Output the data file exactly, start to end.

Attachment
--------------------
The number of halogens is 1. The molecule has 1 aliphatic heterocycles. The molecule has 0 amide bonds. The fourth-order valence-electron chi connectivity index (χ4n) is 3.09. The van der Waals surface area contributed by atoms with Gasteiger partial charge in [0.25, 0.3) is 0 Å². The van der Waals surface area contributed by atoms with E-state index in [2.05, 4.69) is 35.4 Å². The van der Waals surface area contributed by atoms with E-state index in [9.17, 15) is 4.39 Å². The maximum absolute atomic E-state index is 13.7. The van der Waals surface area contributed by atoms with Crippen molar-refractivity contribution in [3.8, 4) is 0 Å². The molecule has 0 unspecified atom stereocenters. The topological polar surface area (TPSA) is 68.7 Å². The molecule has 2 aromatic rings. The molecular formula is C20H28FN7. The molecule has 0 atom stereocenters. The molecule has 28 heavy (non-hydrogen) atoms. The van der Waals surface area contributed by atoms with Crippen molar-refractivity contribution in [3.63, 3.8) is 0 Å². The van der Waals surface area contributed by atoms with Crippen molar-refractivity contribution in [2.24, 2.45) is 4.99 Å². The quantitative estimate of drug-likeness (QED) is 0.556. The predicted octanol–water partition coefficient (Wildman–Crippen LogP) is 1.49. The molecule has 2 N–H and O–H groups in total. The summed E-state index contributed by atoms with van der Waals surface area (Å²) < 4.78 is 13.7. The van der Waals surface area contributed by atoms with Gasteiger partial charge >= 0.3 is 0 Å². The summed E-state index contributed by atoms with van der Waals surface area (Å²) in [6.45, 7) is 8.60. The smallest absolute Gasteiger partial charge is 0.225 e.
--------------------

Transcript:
The number of halogens is 1. The molecule has 1 aliphatic heterocycles. The molecule has 0 amide bonds. The fourth-order valence-electron chi connectivity index (χ4n) is 3.09. The van der Waals surface area contributed by atoms with Gasteiger partial charge in [0.25, 0.3) is 0 Å². The van der Waals surface area contributed by atoms with E-state index in [2.05, 4.69) is 35.4 Å². The van der Waals surface area contributed by atoms with E-state index in [9.17, 15) is 4.39 Å². The maximum absolute atomic E-state index is 13.7. The van der Waals surface area contributed by atoms with Crippen molar-refractivity contribution in [3.8, 4) is 0 Å². The molecule has 0 unspecified atom stereocenters. The topological polar surface area (TPSA) is 68.7 Å². The molecule has 2 aromatic rings. The molecular formula is C20H28FN7. The molecule has 0 atom stereocenters. The molecule has 28 heavy (non-hydrogen) atoms. The van der Waals surface area contributed by atoms with Crippen molar-refractivity contribution in [3.63, 3.8) is 0 Å². The van der Waals surface area contributed by atoms with Crippen molar-refractivity contribution in [2.24, 2.45) is 4.99 Å². The quantitative estimate of drug-likeness (QED) is 0.556. The predicted octanol–water partition coefficient (Wildman–Crippen LogP) is 1.49. The molecule has 2 N–H and O–H groups in total. The summed E-state index contributed by atoms with van der Waals surface area (Å²) < 4.78 is 13.7. The van der Waals surface area contributed by atoms with Gasteiger partial charge >= 0.3 is 0 Å². The summed E-state index contributed by atoms with van der Waals surface area (Å²) in [6.45, 7) is 8.60. The smallest absolute Gasteiger partial charge is 0.225 e.